Think of Max Beckmann and think of claustrophobia. THink of the small place, filled with people. You can't breathe, you can't escape, your stuck in this small room with so many big-boned people forever and ever. You will rot with them as they are rotting before your very eyes. So close, so close, you can almost see the disturbed thoughts of your nearest and dearest because in every corner the foul breath of a family relative is in your face. There's no escape. And the walls are slowly but inexorably closing in until the room will fit you and your big-boned family like a coffin.
The confined space with strong groups of figures was Beckmann's trademark style and, whether he himself liked it or not, was Expressionistic in style, but it was a style he perfected only after service as a medical orderly in the first World War. To the casual observer that was his only style but his range in reality was quite staggering. In fact,
he began his artistic career as a traditional painter. But the experience of the war changed everything, and it is its dark and painful menace that pervades his work from then on.
From 1900, he studied art with Carl Frithjof Smith at the
Grossherzogliche Kunstschule, Weimar. In the early 1900s, Beckmann began his lifelong practice of keeping a diary. At the age of 20, he settled in Berlin.
He had his first solo shows in 1912; at the
Kunstverein, Magdeburg, and the Grossherzogliches
Museum für Kunst und Kunstgewerbe, Weimar. When after volunteering for the German army medical corps in 1914, and being discharged for health reasons the following year, he settled in Frankfurt. In 1925, Beckmann’s work was included in the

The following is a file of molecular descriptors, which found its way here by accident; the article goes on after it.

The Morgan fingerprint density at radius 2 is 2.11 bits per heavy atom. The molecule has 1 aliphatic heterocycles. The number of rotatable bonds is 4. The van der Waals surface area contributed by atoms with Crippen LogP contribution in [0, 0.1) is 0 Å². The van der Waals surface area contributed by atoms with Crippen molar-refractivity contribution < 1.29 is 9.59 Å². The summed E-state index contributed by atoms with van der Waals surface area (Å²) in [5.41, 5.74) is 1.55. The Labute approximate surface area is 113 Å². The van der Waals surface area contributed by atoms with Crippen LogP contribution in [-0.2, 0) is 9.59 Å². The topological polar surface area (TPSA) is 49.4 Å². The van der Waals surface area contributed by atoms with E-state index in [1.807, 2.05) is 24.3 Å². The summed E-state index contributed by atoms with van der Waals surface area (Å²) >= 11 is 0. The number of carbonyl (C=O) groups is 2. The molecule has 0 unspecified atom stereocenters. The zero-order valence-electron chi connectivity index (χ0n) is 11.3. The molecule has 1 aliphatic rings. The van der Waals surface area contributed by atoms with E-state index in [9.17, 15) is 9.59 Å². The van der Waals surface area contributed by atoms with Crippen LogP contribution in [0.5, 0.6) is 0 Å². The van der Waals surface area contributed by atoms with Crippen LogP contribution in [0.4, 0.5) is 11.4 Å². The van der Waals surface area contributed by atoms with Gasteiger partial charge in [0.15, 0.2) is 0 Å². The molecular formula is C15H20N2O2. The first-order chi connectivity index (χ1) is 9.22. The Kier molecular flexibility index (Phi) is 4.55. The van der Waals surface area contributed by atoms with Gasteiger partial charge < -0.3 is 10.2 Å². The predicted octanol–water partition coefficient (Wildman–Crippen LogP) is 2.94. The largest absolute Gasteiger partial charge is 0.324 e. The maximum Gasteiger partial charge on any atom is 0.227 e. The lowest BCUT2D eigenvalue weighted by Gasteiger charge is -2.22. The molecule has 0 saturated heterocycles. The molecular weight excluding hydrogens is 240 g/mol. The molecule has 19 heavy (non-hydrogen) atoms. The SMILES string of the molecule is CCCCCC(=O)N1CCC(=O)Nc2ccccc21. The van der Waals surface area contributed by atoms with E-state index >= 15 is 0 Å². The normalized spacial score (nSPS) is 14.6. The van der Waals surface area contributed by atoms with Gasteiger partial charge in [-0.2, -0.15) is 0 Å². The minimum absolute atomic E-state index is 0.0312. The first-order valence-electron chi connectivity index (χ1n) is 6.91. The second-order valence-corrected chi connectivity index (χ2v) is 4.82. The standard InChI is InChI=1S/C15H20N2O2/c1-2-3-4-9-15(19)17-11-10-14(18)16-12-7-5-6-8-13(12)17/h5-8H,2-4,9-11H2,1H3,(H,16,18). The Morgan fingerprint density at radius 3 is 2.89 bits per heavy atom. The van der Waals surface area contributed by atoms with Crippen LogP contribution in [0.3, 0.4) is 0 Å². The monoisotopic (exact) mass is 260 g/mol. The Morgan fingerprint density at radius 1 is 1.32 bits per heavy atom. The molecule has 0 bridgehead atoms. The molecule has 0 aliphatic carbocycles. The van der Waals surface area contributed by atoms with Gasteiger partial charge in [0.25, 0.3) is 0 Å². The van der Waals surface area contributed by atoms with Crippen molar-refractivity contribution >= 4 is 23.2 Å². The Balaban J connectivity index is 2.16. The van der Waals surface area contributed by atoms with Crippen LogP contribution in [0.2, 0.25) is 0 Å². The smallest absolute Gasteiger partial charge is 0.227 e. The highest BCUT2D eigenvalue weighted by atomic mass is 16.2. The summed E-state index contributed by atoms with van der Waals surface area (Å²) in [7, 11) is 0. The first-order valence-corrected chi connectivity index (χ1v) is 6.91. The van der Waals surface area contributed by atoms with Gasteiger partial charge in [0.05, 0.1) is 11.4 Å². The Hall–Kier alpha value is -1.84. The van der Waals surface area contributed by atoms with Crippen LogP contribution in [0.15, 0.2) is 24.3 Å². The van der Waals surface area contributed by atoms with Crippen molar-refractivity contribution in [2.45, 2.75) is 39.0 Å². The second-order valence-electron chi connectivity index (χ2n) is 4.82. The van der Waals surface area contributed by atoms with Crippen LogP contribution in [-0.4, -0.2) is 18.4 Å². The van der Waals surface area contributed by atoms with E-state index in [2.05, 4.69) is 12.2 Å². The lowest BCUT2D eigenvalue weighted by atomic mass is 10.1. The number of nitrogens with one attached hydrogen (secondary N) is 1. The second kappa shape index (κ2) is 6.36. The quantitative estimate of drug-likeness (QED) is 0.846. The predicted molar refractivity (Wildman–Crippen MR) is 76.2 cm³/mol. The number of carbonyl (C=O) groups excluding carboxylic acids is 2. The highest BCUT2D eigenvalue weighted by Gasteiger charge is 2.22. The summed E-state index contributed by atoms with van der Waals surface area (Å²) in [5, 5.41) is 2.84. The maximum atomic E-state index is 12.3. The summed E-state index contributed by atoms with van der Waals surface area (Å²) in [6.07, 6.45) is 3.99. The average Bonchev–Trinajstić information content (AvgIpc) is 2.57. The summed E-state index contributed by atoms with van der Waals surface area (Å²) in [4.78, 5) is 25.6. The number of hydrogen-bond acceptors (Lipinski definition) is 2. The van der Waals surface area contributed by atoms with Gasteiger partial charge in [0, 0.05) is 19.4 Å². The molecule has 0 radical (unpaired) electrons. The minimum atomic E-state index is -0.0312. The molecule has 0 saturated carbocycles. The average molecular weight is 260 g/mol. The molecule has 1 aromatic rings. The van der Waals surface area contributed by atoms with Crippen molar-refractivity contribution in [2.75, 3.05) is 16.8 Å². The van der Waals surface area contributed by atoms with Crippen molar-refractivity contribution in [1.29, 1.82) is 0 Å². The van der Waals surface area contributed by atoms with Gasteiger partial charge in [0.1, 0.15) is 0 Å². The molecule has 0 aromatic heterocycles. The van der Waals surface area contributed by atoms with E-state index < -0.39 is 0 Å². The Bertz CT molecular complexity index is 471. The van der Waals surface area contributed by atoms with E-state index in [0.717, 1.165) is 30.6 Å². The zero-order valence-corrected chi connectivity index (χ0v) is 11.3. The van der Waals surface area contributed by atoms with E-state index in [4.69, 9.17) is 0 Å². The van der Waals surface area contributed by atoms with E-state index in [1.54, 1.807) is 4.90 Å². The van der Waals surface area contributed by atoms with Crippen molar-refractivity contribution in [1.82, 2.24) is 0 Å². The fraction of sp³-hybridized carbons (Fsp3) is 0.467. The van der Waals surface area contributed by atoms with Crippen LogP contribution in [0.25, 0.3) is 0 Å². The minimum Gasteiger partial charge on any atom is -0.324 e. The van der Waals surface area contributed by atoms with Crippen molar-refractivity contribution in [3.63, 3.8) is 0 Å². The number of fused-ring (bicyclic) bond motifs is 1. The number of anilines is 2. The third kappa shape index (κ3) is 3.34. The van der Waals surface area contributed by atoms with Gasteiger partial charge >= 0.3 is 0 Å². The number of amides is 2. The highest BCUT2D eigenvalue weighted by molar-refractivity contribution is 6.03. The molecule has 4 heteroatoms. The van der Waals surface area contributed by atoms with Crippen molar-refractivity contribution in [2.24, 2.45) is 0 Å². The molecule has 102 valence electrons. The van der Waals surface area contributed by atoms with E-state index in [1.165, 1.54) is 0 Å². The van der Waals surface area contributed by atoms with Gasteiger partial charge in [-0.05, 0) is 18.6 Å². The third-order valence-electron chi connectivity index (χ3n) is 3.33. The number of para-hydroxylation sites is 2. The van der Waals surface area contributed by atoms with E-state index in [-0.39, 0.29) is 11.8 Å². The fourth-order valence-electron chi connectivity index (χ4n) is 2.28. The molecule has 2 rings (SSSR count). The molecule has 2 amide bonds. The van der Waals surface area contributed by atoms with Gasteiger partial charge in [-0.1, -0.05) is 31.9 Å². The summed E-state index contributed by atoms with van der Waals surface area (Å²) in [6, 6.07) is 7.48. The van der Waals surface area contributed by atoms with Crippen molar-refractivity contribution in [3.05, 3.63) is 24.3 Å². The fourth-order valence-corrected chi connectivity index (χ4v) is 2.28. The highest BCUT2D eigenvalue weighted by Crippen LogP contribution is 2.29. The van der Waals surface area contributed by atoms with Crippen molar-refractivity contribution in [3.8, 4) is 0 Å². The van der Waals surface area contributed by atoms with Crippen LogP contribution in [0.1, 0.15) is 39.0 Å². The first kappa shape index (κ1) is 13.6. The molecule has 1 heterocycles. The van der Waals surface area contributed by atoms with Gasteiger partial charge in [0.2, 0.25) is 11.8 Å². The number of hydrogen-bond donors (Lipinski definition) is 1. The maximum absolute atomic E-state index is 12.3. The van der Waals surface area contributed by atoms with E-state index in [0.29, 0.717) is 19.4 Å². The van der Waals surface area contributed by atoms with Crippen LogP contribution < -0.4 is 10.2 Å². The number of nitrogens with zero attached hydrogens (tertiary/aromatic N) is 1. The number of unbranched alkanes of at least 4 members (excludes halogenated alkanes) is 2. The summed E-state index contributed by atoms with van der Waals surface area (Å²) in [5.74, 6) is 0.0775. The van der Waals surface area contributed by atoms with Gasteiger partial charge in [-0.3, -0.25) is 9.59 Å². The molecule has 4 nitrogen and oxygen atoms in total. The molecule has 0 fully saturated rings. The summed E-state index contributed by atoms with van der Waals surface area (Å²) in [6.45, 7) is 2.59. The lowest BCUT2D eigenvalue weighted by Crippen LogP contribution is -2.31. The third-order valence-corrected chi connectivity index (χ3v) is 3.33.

Neue Sachlichkeit exhibition at the Städtisches Kunsthalle, Mannheim, and he was appointed professor at the Städelsches Kunstinstitut, Frankfurt.
His first show in the United States took place at J. B. Neumann’s New Art Circle,
New York, in 1926. A large retrospective of his work was held at the
Städtisches Kunsthalle, Mannheim, in 1928. From 1929 to 1932, he continued to teach in Frankfurt but spent time in Paris during the winters. It was in these years that Beckmann began to use the triptych format.
When the Nazis came to power in 1933, Beckmann
lost his teaching position and moved to Berlin. In 1937, his
work was included in Entartete Kunst, the Nazis’ exhibition of so-called “degenerate art.” The day after the show opened in July in Munich, the artist left Germany for Amsterdam, where he remained often penniless until 1947. In 1938, he had
the first of numerous exhibitions at Curt Valentin’s Buchholz Gallery, New York.
Beckmann traveled to Paris and the south of France in 1947 and later that year went to the United States to teach at the School of Fine Arts at Washington University, Saint Louis. The first Beckmann retrospective in the United States
took place in 1948 at the City Art Museum, Saint Louis. The artist taught at the University of Colorado, Boulder, during the summer of 1949 and the following fall at the Brooklyn Museum Art School. That year, the artist was awarded first prize in the exhibition Painting in the United States,
1949 at the Carnegie Institute, Pittsburgh.
He died December 27, 1950, in New York.
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//MAX BECKMANN ITEMS IN STOCK//
PROMENADE DES ANGLAIS A NICE ART PRINT
THE LOGE ART PRINT
WOMAN IN THE MIRROR ART PRINT
ACTRESSES ART PRINT
STILL-LIFE WITH BURNING CANDLE ART PRINT
PIC D'AIGLE ART PRINT
NIGHT C.1918 ART PRINT
SEASHORE ART PRINT
FOOTBAL PLAYERS ART PRINT
WINDING PATH IN THE BLACK FOREST ART PRINT
YELLOW ROSES ART PRINT
SEA AND CLOUDS ART PRINT
STILL-LIFE WITH FLOWERS ART PRINT
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